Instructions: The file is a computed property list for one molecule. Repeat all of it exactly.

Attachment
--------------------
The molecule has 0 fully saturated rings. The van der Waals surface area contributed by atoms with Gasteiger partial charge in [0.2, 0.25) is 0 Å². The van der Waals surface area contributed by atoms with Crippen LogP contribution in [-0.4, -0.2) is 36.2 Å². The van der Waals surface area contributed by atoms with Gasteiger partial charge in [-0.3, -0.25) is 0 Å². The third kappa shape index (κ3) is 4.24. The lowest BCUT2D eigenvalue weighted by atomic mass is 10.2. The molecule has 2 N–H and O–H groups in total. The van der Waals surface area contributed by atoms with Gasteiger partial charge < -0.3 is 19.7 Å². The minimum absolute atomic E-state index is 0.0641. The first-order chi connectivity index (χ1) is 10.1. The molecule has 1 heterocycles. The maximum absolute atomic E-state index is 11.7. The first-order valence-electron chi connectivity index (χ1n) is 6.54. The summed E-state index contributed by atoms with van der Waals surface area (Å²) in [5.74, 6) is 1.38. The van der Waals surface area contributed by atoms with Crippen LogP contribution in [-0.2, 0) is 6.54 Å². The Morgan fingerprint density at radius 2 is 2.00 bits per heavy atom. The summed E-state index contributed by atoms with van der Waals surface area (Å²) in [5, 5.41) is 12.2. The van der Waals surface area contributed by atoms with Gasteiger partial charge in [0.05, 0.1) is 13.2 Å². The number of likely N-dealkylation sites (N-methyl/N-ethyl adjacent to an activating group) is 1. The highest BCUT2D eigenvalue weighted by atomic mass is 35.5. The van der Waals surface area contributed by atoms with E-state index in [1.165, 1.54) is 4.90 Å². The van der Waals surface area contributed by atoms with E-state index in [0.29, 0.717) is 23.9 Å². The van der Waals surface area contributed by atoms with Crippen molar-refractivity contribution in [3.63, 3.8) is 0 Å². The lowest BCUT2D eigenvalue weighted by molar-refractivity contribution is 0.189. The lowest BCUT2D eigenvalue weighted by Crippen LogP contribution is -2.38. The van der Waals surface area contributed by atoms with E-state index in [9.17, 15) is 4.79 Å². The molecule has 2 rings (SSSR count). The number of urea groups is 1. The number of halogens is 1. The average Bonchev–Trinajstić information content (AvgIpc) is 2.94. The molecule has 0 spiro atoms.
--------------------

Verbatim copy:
The molecule has 0 fully saturated rings. The van der Waals surface area contributed by atoms with Gasteiger partial charge in [0.2, 0.25) is 0 Å². The van der Waals surface area contributed by atoms with Crippen LogP contribution in [-0.4, -0.2) is 36.2 Å². The van der Waals surface area contributed by atoms with Gasteiger partial charge in [-0.3, -0.25) is 0 Å². The third kappa shape index (κ3) is 4.24. The lowest BCUT2D eigenvalue weighted by atomic mass is 10.2. The molecule has 2 N–H and O–H groups in total. The van der Waals surface area contributed by atoms with Gasteiger partial charge < -0.3 is 19.7 Å². The minimum absolute atomic E-state index is 0.0641. The first-order chi connectivity index (χ1) is 10.1. The molecule has 1 heterocycles. The maximum absolute atomic E-state index is 11.7. The first-order valence-electron chi connectivity index (χ1n) is 6.54. The summed E-state index contributed by atoms with van der Waals surface area (Å²) in [5.74, 6) is 1.38. The van der Waals surface area contributed by atoms with Crippen LogP contribution in [-0.2, 0) is 6.54 Å². The Morgan fingerprint density at radius 2 is 2.00 bits per heavy atom. The summed E-state index contributed by atoms with van der Waals surface area (Å²) in [5, 5.41) is 12.2. The van der Waals surface area contributed by atoms with Gasteiger partial charge in [0.05, 0.1) is 13.2 Å². The number of likely N-dealkylation sites (N-methyl/N-ethyl adjacent to an activating group) is 1. The highest BCUT2D eigenvalue weighted by atomic mass is 35.5. The van der Waals surface area contributed by atoms with E-state index in [1.165, 1.54) is 4.90 Å². The van der Waals surface area contributed by atoms with E-state index in [0.29, 0.717) is 23.9 Å². The van der Waals surface area contributed by atoms with Crippen molar-refractivity contribution in [3.63, 3.8) is 0 Å². The lowest BCUT2D eigenvalue weighted by molar-refractivity contribution is 0.189. The lowest BCUT2D eigenvalue weighted by Crippen LogP contribution is -2.38. The van der Waals surface area contributed by atoms with E-state index in [9.17, 15) is 4.79 Å². The molecule has 2 rings (SSSR count). The number of urea groups is 1. The number of halogens is 1. The average Bonchev–Trinajstić information content (AvgIpc) is 2.94. The molecule has 0 spiro atoms.